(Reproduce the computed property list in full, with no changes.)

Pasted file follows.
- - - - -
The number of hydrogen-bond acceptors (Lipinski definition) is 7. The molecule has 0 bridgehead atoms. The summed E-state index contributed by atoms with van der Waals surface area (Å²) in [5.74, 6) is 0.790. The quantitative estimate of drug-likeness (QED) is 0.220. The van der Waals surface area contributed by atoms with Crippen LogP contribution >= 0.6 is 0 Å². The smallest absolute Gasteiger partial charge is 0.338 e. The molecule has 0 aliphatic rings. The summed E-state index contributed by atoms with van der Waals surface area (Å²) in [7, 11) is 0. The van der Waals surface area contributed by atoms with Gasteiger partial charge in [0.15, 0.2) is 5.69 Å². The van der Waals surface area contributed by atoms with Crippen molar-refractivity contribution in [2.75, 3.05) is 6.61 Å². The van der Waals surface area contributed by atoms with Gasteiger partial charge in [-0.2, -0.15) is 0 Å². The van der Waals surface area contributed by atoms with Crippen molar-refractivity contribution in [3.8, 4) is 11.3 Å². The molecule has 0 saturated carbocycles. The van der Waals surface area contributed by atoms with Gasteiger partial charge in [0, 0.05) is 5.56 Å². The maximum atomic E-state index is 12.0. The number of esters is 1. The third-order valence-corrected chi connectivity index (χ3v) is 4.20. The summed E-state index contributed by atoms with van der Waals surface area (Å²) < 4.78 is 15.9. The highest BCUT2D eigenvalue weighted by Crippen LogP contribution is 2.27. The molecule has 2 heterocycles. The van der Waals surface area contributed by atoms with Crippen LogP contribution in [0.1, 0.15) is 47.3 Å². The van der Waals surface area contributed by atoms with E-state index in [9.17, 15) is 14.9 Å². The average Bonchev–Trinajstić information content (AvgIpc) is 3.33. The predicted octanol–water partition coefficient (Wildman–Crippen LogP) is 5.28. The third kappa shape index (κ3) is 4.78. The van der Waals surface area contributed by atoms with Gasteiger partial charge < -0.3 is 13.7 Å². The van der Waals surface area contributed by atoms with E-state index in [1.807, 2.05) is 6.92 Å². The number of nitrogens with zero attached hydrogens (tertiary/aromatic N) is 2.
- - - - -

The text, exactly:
The number of hydrogen-bond acceptors (Lipinski definition) is 7. The molecule has 0 bridgehead atoms. The summed E-state index contributed by atoms with van der Waals surface area (Å²) in [5.74, 6) is 0.790. The quantitative estimate of drug-likeness (QED) is 0.220. The van der Waals surface area contributed by atoms with Crippen LogP contribution >= 0.6 is 0 Å². The smallest absolute Gasteiger partial charge is 0.338 e. The molecule has 0 aliphatic rings. The summed E-state index contributed by atoms with van der Waals surface area (Å²) in [7, 11) is 0. The van der Waals surface area contributed by atoms with Gasteiger partial charge in [0.15, 0.2) is 5.69 Å². The van der Waals surface area contributed by atoms with Crippen molar-refractivity contribution in [2.75, 3.05) is 6.61 Å². The van der Waals surface area contributed by atoms with Gasteiger partial charge in [-0.2, -0.15) is 0 Å². The van der Waals surface area contributed by atoms with Crippen molar-refractivity contribution in [3.8, 4) is 11.3 Å². The molecule has 0 saturated carbocycles. The van der Waals surface area contributed by atoms with Gasteiger partial charge in [0, 0.05) is 5.56 Å². The maximum atomic E-state index is 12.0. The number of esters is 1. The third-order valence-corrected chi connectivity index (χ3v) is 4.20. The summed E-state index contributed by atoms with van der Waals surface area (Å²) < 4.78 is 15.9. The highest BCUT2D eigenvalue weighted by Crippen LogP contribution is 2.27. The molecule has 2 heterocycles. The van der Waals surface area contributed by atoms with Crippen LogP contribution in [0.1, 0.15) is 47.3 Å². The van der Waals surface area contributed by atoms with E-state index in [9.17, 15) is 14.9 Å². The average Bonchev–Trinajstić information content (AvgIpc) is 3.33. The predicted octanol–water partition coefficient (Wildman–Crippen LogP) is 5.28. The third kappa shape index (κ3) is 4.78. The van der Waals surface area contributed by atoms with Gasteiger partial charge < -0.3 is 13.7 Å². The van der Waals surface area contributed by atoms with E-state index in [1.807, 2.05) is 6.92 Å². The number of nitrogens with zero attached hydrogens (tertiary/aromatic N) is 2.